batten

I
bat•ten
[[t]ˈbæt n[/t]] n.
1) bui a small board or strip of wood used for various building purposes, as to cover joints between boards, reinforce doors, or supply a foundation for lath
2) naut. navig.
a) a strip of wood used to keep a sail flat
b) a length of wood or metal used on a ship, esp. to secure a tarpaulin over a hatch
3) bui to furnish or bolster with battens
Etymology: 1400–50; late ME bataunt, batent finished board < OF II
bat•ten
[[t]ˈbæt n[/t]] v. i.
1) to thrive by feeding; grow fat
2) to feed gluttonously or greedily
3) to thrive, prosper, or live in luxury, esp. at the expense of others
4) to cause to thrive by or as if by feeding; fatten
Etymology: 1585–95; appar. < ON batna to improve; akin to Go gabatnan, OE gebatian to improve; see better I

From formal English to slang. 2014.

Synonyms:

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  • Batten — ist der Familienname folgender Personen: Gerard Batten (* 1954), britischer Europaabgeordneter Jean Batten (1909–1982), neuseeländische Fliegerin Jennifer Batten (* 1957), amerikanische E Gitarristin Kim Batten (* 1969), amerikanische… …   Deutsch Wikipedia

  • batten on — ˈbatten on [transitive] [present tense I/you/we/they batten on he/she/it battens on present participle battening on past tense battened on p …   Useful english dictionary

  • batten — ► NOUN ▪ a long, flat wooden or metal strip for strengthening or securing something. ► VERB ▪ strengthen or fasten with battens. ● batten down the hatches Cf. ↑batten down the hatches ORIGIN Old French batant, from batre to beat …   English terms dictionary

  • Batten — Bat ten, v. i. To grow fat; to grow fat in ease and luxury; to glut one s self. Dryden. [1913 Webster] The pampered monarch lay battening in ease. Garth. [1913 Webster] Skeptics, with a taste for carrion, who batten on the hideous facts in… …   The Collaborative International Dictionary of English

  • Batten — Bat ten, n. [F. b[^a]ton stick, staff. See {Baton}.] A strip of sawed stuff, or a scantling; as, (a) pl. (Com. & Arch.) Sawed timbers about 7 by 2 1/2 inches and not less than 6 feet long. Brande & C. (b) (Naut.) A strip of wood used in fastening …   The Collaborative International Dictionary of English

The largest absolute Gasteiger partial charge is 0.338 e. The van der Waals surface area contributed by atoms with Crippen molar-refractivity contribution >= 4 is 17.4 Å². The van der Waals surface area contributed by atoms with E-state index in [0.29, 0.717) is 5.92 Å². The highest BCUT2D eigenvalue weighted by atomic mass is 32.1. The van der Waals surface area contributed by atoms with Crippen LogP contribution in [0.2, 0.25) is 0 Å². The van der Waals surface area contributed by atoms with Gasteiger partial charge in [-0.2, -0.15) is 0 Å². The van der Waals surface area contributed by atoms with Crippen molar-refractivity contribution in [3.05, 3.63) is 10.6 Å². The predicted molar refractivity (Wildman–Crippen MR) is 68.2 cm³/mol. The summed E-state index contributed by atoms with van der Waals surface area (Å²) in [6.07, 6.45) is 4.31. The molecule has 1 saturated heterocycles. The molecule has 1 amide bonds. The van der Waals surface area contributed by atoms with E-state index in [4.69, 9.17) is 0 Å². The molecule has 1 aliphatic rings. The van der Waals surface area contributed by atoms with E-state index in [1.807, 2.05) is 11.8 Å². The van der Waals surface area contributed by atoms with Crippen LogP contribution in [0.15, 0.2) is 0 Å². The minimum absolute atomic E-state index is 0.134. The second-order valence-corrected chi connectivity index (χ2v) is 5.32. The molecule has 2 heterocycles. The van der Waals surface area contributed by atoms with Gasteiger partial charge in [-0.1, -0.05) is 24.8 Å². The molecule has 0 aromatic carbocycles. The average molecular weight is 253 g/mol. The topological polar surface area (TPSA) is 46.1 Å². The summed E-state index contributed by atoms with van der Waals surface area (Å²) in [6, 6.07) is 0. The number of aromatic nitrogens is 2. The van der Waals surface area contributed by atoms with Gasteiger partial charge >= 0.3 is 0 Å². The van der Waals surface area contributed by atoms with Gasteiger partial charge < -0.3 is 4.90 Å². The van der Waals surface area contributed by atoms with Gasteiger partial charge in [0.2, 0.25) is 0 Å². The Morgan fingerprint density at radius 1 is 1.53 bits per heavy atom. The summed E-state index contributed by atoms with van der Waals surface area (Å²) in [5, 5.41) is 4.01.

• Batten — Bat ten, v. t. To furnish or fasten with battens. [1913 Webster] {To batten down}, to fasten down with battens, as the tarpaulin over the hatches of a ship during a storm. [1913 Webster] …   The Collaborative International Dictionary of English

  • Batten — The moving part of the loom and comprises the sley swords, shuttle boxes and reed. LAY, LATHE, or BATTEN Same as Going part …   Dictionary of the English textile terms

  • batten — [v1] fasten securely board up, clamp down, cover up, fix, nail down, secure, tie, tighten; concepts 85,160 Ant. loosen, unfasten, unfix batten [v2] grow fat burgeon, feed on, grow, prosper, thrive, wax; concept 704 …   New thesaurus

  • batten — batten1 [bat′ n] n. [var. of BATON] 1. a sawed strip of wood, flooring, etc. 2. a strip of wood put over a seam between boards as a fastening or covering 3. a short piece of wood or plastic inserted in a sail to keep it taut 4. a strip of steel… …   English World dictionary

  • Batten — Bat ten, n. [F. battant. See {Batter}, v. t.] The movable bar of a loom, which strikes home or closes the threads of a woof. [1913 Webster] …   The Collaborative International Dictionary of English

  • Batten — Bat ten (b[a^]t t n), v. t. [imp. & p. p. {Battened} (b[a^]t t nd); p. pr. & vb. n. {Battening}.] [See {Batful}.] 1. To make fat by plenteous feeding; to fatten. Battening our flocks. Milton. [1913 Webster] 2. To fertilize or enrich, as land.… …   The Collaborative International Dictionary of English

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